The club now faced a huge backlog of fixtures, and had slipped to fifth from bottom of the table. League club Gateshead came in with an offer for Alec Stock's services as manager, but he turned them down. Perhaps surprisingly there was no cup hangover amongst the team and the record in the twenty-six competitive matches played after Manchester United was an impressive: won 16, drew 7, lost 3. One of those losses was to Bath City in the Somerset Professional Cup Final.

1948-49 Colchester United, Southern League Cup Final - CLICK TO ENLARGE In March the Southern League Cup resumed, and the potentially tricky tie at Edgar Street was won 2-1, with both Yeovil's goals coming from Alec Stock. The Final (No.34, Monday 2nd May 1949, programme notes right) unusually was a single leg affair, with Yeovil getting the home advantage over Colchester United for reasons that have been lost in the mists of time - might have simply been the toss of a coin? Yeovil won the cup for the first time with a comfortable 3-0 victory in front of 8,200. Colchester gained only what must surely be a unique record in that competition: to have lost two Finals in the space of a fortnight. The 1947-48 Final against Yeovil's Semi-Final conquerors Merthyr Tydfil wasn't played until April 1949.

1948-49 Swindon, last home of the season - CLICK TO ENLARGE The Manager's Notes give details of a post-season tour of the Channel Islands. Such was the fame of the club's F.A. Cup exploits that Yeovil had been invited to play Barcelona. The Spanish club had guaranteed a match fee of 1,000 plus expenses. However the board felt that insurance and compensation to the players employers outside of football for their absence would eat into this too much. Instead they set up a fixture against Swindon Town (programme left) at Huish, with the Supporters' Club putting up a cup, and a trip to play a Jersey Saturday League XI and a Guernsey XI. Hardly Barcelona, Spanish Champions that season, even pre Nou Camp days with a mere 60,000 capacity.

The last home programme of the season, No.36, for that game against Swindon Town contains a bit of a sour note. The intention was that 50% of the gate receipts would go to Ken Sibley, who sadly it was clear was not going to recover sufficiently to maintain his football career, and 50% to the Ground Development Fund. However the Wiltshire F.A. refused to sanction the participation of Swindon if any of the money went to Yeovil Town the club, so the second 50% instead went to the Somerset F.A. to donate to charities of their choice.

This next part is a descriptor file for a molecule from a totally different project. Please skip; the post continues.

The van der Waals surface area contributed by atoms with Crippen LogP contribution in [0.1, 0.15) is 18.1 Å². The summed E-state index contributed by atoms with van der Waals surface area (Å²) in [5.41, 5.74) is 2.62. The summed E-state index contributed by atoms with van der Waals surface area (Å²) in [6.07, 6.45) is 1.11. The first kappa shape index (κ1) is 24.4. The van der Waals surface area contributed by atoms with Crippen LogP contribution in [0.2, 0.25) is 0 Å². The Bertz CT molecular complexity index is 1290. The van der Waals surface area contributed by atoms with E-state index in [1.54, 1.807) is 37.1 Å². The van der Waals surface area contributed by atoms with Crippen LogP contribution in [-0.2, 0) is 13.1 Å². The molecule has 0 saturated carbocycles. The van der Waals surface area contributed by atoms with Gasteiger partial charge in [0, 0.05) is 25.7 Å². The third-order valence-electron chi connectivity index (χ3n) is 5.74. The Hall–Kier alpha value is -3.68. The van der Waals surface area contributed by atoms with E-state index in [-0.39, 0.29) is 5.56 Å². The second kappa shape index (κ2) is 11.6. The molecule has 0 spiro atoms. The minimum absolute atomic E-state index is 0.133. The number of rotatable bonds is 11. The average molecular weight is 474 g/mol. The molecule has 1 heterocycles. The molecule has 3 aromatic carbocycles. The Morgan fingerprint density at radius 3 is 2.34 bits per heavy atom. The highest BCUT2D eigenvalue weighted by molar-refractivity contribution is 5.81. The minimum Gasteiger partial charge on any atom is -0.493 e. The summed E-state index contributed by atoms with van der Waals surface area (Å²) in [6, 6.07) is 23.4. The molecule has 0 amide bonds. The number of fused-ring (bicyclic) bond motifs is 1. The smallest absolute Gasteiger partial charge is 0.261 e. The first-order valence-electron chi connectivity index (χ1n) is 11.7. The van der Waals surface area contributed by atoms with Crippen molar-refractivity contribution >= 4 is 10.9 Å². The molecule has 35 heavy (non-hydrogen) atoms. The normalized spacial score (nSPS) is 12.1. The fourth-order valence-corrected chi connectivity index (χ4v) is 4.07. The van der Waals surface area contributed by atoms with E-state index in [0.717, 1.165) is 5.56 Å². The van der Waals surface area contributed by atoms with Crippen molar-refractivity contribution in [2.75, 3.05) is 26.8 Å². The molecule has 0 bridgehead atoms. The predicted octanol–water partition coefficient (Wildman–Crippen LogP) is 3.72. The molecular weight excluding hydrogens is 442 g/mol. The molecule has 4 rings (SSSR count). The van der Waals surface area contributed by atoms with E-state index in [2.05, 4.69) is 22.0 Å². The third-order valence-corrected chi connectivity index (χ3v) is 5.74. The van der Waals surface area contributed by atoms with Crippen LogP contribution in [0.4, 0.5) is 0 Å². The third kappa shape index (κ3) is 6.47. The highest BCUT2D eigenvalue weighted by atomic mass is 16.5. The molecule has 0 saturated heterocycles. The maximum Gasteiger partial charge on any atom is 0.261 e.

One group that did not appear impressed by Yeovil Town's exploits was the Football League chairmen. The club managed to attract two votes for its election bid. Still, it was an improvement on the none of the previous season. At least Weymouth would be back to renew First Team league rivalry, returning to the Southern League after a 21 year absence.

Away Programmes and other items
1946-47, Chelmsford City, Southern League - CLICK TO ENLARGE 1948-49, Manchester United, F.A.Cup, Round 5 - CLICK TO ENLARGE To provide a comparison each decade on Yeovil will end with a few examples of the programmes of other clubs from away matches. There is no particular rationale to those chosen, other than they are issues the author happens to like, finds interesting, or, as with the Manchester United examples here, commemorate significant matches in the history of Yeovil Town. On occasion this section will also be used to diplay items other than programmes produced by the club.

The programme top left is an ordinary Southern League issue from 1946 produced by Chelmsford City. A four page folded single sheet was probably the most common issue at the time, and many clubs continued with that format long after Yeovil had expanded to a full 'booklet' programme. Sketches of grounds - usually fairly vague representations of the actual stadia - were popular cover illustrations. Page size was 5" x 8" and the price 2d.

Top right and middle left are two issues for the Glovers only appearance to date in the Fifth Round Proper of the F.A. Cup. The official programme (No.16) has a cover style Manchester United used for a number of years. The size also remained constant at 6" x 9". The programme contains photographs, almost unheard of in Non-league issues at that time, including an action shot from the Fourth Round versus Bradford Park Avenue on the front, where there was also limited colour. The inside however was resolutely black and white. Priced at 3d, there were twelve pages. There was far more content than in Yeovil programmes to that point; in fact the advertising was fairly sparse at three and half pages in total. Needless to say one aspect of the programme has always been familiar in football - the hugely patronising attitude taken towards Non-league "minnows" by the bigger fish. A page long article by Alf Clarke of the Manchester Evening Chronicle is a tour de force of the genre.